CBC Next Chapter- Nino Ricci

Nextchapter CBC with Shelagh Rogers:



What do sex, death, and Pierre Trudeau have in common? Find out this week on The Next Chapter, when Governor General Award-winner Nino Ricco takes a look at good and evil in the Darwinian world of his novel, The Origin of the Species.

CBC Radio One  :  Saturday 3 pm
Sirius 137: Saturday 6 am & 1 pm

Ricci was one of 14 winners of the $25,000 award announced Tuesday in Montreal.

It is the second win for Ricci, who earned the award in 1990 for Lives of the Saints, his debut novel.

"The young searching protagonist of Nino Ricci's The Origin of Species takes us into the now distant world of the post-Trudeau 1980s," the jury said in its citation. "Set mostly in Montreal, with an illuminating voyage to the Galapagos at its centre, this exquisite novel is both tough and tender and, in the end, confirms our belief in the resilience of the human heart."

"It's a thrill and it's certainly a boost for my morale," Ricci said Tuesday in an interview with CBC News.

Lives of the Saints was an auspicious debut and ensured the attention and generosity of critics and readers as Ricci wrote more difficult books, including Testament, a controversial take on the life of Jesus, he said.

Lives "was a more likeable book — and it had broader appeal — and some of my other books were not as likeable. They were darker in tone or more dangerous in content," Ricci said.

With The Origin of Species, Ricci is dealing with both the evolutionary view of the world, the subject of a floundering dissertation by the protagonist Alex Fratarcangeli, and the less clearly defined world of human relationships.

"I always wanted to explore that world view and how we can understand people differently if we look at them in more evolutionary terms. I know people are doing that through the sciences, but I haven't seen it done in fiction," Ricci said.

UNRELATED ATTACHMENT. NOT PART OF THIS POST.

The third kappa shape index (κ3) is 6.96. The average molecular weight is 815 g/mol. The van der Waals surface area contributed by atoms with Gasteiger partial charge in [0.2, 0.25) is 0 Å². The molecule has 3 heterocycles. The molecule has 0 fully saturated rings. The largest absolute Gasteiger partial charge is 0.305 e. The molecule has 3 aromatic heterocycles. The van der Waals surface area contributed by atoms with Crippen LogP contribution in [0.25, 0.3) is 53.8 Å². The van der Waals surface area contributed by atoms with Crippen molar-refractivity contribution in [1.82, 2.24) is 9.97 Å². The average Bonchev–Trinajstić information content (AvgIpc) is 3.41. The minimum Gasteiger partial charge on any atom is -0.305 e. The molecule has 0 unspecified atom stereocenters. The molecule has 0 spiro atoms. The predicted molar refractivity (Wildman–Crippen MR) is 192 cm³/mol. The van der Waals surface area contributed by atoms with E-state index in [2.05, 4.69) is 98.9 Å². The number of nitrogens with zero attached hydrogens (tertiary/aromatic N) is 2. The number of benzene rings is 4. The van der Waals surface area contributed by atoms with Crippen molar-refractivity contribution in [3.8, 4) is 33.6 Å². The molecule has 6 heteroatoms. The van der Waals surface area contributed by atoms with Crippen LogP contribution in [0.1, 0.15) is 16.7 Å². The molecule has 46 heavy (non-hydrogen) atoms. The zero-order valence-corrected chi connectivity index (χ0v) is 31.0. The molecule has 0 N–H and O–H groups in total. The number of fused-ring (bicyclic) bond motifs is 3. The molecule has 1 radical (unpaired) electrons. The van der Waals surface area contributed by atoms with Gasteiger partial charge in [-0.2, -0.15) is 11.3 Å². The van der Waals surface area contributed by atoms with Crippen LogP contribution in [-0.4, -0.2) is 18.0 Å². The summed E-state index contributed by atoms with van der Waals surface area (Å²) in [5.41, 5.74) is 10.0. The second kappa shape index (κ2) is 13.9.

The storyline involving a relationship with a woman who has MS is based on a real woman Ricci once knew, whose vitality in the face of disease forced him to confront questions of how to live. The character Esther is an homage to her.

"That was taken from own experience and it was something I knew I would have to at some point deal with in my writing — it's such a strong element in my own life," he said.

Ricci has three more novels on the go, including one young adult work, and just completed a 40,000-word exploration of Pierre Trudeau for the Extraordinary Lives series.

Ricci won over a field that included veteran writers Fred Stenson for The Great Karoo and David Adams Richards for The Lost Highway, as well as the debut novel Atmospheric Disturbances by Rivka Galchen and Cockroach, the second book by Rawi Hage.

Montreal's Hage had been a favourite to win after being nominated for the Giller, the Writers Trust Award and the Governor General's Award, but ended up winning none of them. Earlier this year, he won the IMPAC prize for his first book, De Niro's Game.

Two Globe and Mail writers won Governor-General's Literary Awards on Tuesday — Christie Blatchford of Toronto took the non-fiction award for Fifteen Days: Stories of Bravery, Friendship, Life and Death from Inside the New Canadian Army and John Ibbitson, now based in Washington, won the children's literature prize for The Landing.

Fifteen Days collects the stories of Canadian soldiers serving in Afghanistan, while The Landing is a coming-of-age story set in the Muskoka of the 1930s…more.  ( CBC )

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